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Natural-born citizens are losing their passports; Syrian civilians are at risk in a final effort to rid the country of rebels.
Naturally born no more
- The Trump administration is calling the citizenships of “hundreds, even thousands” of Hispanic Americans born along the Texas-Mexico border into question. Immigration lawyers say their clients are being interviewed, denied entry into the US, losing their passports, and even being thrown into deportation proceedings. [Washington Post / Kevin Sieff]
- Immigration officials are also saying that birth certificates are not sufficient evidence and asking citizens to provide random documents such as baptismal certificates, prenatal care information, and rental agreements from when they were infants. [Daily Beast]
- The State Department claims it has not changed “policy or practice regarding the adjudication of passport applications.” Rather, officials say they are investigating “an area of the country where there has been a significant incidence of citizenship fraud.” [CNN / Maegan Vazquez]
- And technically, they haven’t changed policy. Officials began this practice under the Bush and Obama administrations when they discovered up to 250 midwives were signing fraudulent birth certificates for babies really born in Mexico. The problem is, however, that these medical professionals also signed many valid certificates. [AP / Christopher Sherman]
- What differs here is the frequency at which passports are being revoked. There has allegedly been a “surge” of denials. The Trump administration is also looking into the citizenships of up to 15,000 babies delivered by a South Texas obstetrician. [Slate / Elliot Hannon]
- The case against the midwives was settled in 2009 after the ACLU brought a lawsuit. But the passport denials persisted and continue to persist at a higher level today. [HuffPost / Liza Hearon]
- The entire issue is indicative of President Trump’s desire use “the full extent of the power given ... by law” to shape the system of American citizenship and “challenge the citizenship and voting rights” of specific groups. [Vox / Dara Lind]
Syria and Russia are teaming up to defeat rebels once and for all
- The Syrian government is mounting a campaign for the final push against rebels in the Idlib governorate, the last rebel-held territory in the country. Civilians are “terrified” and fear that this will be “a battle soaked in blood.” [The Nation / Loubna Mrie]
- Russian forces are teaming up with Syria for this “all-out offensive” to “wipe out those terrorist groups.” Russia is also trying to broker a deal with Turkey to accept civilians fleeing the conflict, though the neighboring country has stated it will not open its borders. [Al Jazeera]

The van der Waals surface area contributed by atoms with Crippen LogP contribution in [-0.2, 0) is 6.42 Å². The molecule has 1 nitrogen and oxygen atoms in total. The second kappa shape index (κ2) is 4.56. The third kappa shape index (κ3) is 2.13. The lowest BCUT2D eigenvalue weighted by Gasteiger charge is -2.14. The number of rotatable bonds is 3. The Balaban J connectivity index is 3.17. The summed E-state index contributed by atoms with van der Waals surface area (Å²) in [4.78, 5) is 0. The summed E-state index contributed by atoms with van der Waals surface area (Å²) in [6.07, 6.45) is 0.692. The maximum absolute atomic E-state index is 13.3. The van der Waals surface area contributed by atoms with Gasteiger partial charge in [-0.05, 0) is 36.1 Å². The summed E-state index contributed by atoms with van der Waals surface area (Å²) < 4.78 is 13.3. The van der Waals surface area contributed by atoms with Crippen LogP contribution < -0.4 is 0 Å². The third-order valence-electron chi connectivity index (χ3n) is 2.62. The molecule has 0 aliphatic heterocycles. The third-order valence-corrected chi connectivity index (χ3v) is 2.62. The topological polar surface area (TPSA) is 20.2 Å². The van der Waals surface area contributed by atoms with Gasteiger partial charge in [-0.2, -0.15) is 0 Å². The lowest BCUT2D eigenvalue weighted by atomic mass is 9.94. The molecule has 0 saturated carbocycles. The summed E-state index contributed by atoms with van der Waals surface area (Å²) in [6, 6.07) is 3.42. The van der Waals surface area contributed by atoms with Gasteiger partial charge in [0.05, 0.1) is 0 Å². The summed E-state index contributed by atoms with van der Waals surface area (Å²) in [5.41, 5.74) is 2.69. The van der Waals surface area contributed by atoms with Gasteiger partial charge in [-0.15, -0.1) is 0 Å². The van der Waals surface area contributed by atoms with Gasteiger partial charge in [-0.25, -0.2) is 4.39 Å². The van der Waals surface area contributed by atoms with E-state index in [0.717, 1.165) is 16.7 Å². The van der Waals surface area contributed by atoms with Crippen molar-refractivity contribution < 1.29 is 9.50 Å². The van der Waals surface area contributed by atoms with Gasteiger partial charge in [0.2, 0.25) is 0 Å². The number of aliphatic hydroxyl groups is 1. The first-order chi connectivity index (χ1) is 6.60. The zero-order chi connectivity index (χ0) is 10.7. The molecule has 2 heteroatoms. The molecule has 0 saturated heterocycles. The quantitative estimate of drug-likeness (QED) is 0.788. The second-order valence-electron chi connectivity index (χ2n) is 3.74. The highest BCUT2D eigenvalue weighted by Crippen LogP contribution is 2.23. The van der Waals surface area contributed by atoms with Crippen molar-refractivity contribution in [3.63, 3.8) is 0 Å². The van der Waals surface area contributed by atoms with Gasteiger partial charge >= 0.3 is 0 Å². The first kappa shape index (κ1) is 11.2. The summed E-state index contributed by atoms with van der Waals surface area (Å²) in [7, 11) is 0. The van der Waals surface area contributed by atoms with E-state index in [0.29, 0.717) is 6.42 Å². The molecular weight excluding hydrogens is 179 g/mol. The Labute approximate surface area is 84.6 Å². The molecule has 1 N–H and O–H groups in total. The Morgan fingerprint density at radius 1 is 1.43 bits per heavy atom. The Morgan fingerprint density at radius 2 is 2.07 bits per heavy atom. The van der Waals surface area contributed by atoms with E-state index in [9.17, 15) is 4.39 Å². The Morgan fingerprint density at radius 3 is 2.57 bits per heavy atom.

- The UN is calling for action to avoid what could likely be a “perfect storm” and add to the already 400,000 dead or missing civilians. [BBC]
- There is some conjecture that President Trump is looking to distract from Russia’s involvement in the Syrian conflict. But it’s safe to say little focus has been given to the 2.9 million civilians at risk who are trying to flee. [CNN / Nic Robertson]
- California has become the first state in the US to pass a resolution that condemns the nonconsensual normalization of intersex children through cosmetic medical procedures. [USA Today / Susan Miller]
- Snapchat, the Weather Channel, Citi Bike, and other apps have been hit with an anti-Semitic campaign: New York users saw that their city was renamed “Jewtropolis” on maps this morning. [The Verge / Jacob Kastrenakes]
- Hassan Al-Kontar, a Syrian refugee, is facing deportation from Malaysia to Syria and, as a result, has been stuck in the Kuala Lumpur airport since March. In that time, he’s received many marriage proposals. [Vice / Nyima Pratten]
- Apple will likely unveil its new slew of iPhones on September 13. As with every new iPhone rollout, this year’s models are supposed to be the “most impressive yet.” [CNBC / Sara Salinas]
“Taking on Trump is not a matter of having ... the best-articulated policy proposals: it is a matter of putting forward a vision that offers the opposite of the Trumpian pull of the imaginary past. That vision — the promise of something yet unknown — is, in fact, the stuff of politics.” [Masha Gessen on the Cuomo-Nixon debate and the “definition of politics” / New Yorker]
Watch this: Political correctness, explained
Political correctness can sometimes feel like a tug-of-war between inclusivity and free speech. Experts discuss the concepts behind the fraught term on this week’s episode of Explained, now on Netflix.